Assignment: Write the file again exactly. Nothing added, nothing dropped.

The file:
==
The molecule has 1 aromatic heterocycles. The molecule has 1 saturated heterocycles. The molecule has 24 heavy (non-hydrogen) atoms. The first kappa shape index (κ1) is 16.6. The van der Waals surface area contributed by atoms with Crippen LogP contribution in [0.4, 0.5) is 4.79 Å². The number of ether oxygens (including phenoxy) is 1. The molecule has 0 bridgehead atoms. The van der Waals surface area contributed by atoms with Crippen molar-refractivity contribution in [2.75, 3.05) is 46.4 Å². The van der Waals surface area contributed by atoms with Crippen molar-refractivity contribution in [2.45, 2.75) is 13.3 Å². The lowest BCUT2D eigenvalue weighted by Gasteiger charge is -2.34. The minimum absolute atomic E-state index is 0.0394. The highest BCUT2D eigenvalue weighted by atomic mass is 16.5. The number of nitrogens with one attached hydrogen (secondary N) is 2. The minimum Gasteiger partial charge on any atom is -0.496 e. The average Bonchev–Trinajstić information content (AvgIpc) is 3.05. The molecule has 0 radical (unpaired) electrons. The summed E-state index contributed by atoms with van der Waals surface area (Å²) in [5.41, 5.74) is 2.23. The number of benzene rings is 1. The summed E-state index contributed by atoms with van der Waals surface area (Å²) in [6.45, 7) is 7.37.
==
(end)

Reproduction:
The molecule has 1 aromatic heterocycles. The molecule has 1 saturated heterocycles. The molecule has 24 heavy (non-hydrogen) atoms. The first kappa shape index (κ1) is 16.6. The van der Waals surface area contributed by atoms with Crippen LogP contribution in [0.4, 0.5) is 4.79 Å². The number of ether oxygens (including phenoxy) is 1. The molecule has 0 bridgehead atoms. The van der Waals surface area contributed by atoms with Crippen molar-refractivity contribution in [2.75, 3.05) is 46.4 Å². The van der Waals surface area contributed by atoms with Crippen molar-refractivity contribution in [2.45, 2.75) is 13.3 Å². The lowest BCUT2D eigenvalue weighted by Gasteiger charge is -2.34. The minimum absolute atomic E-state index is 0.0394. The highest BCUT2D eigenvalue weighted by atomic mass is 16.5. The number of nitrogens with one attached hydrogen (secondary N) is 2. The minimum Gasteiger partial charge on any atom is -0.496 e. The average Bonchev–Trinajstić information content (AvgIpc) is 3.05. The molecule has 0 radical (unpaired) electrons. The summed E-state index contributed by atoms with van der Waals surface area (Å²) in [5.41, 5.74) is 2.23. The number of benzene rings is 1. The summed E-state index contributed by atoms with van der Waals surface area (Å²) in [6.45, 7) is 7.37.